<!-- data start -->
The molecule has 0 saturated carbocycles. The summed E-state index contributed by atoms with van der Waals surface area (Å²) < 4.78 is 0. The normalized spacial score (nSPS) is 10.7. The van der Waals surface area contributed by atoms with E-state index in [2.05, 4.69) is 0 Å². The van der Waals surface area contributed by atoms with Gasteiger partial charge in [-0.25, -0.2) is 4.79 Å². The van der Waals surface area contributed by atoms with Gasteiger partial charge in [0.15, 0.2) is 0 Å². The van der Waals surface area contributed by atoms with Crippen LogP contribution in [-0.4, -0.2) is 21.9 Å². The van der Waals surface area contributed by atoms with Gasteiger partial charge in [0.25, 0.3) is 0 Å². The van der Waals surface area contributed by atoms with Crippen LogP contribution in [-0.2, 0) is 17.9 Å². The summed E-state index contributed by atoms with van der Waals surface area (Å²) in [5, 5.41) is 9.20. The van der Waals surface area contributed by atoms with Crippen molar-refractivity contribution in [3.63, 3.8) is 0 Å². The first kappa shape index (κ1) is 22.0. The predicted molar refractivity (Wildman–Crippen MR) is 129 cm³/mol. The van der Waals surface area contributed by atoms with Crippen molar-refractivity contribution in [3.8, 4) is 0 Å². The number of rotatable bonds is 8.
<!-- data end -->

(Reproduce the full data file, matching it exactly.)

The molecule has 0 saturated carbocycles. The summed E-state index contributed by atoms with van der Waals surface area (Å²) < 4.78 is 0. The normalized spacial score (nSPS) is 10.7. The van der Waals surface area contributed by atoms with E-state index in [2.05, 4.69) is 0 Å². The van der Waals surface area contributed by atoms with Gasteiger partial charge in [-0.25, -0.2) is 4.79 Å². The van der Waals surface area contributed by atoms with Gasteiger partial charge in [0.15, 0.2) is 0 Å². The van der Waals surface area contributed by atoms with Crippen LogP contribution in [-0.4, -0.2) is 21.9 Å². The van der Waals surface area contributed by atoms with Gasteiger partial charge in [0.25, 0.3) is 0 Å². The van der Waals surface area contributed by atoms with Crippen LogP contribution in [-0.2, 0) is 17.9 Å². The summed E-state index contributed by atoms with van der Waals surface area (Å²) in [5, 5.41) is 9.20. The van der Waals surface area contributed by atoms with Crippen molar-refractivity contribution in [3.63, 3.8) is 0 Å². The first kappa shape index (κ1) is 22.0. The predicted molar refractivity (Wildman–Crippen MR) is 129 cm³/mol. The van der Waals surface area contributed by atoms with Crippen molar-refractivity contribution in [3.8, 4) is 0 Å². The number of rotatable bonds is 8.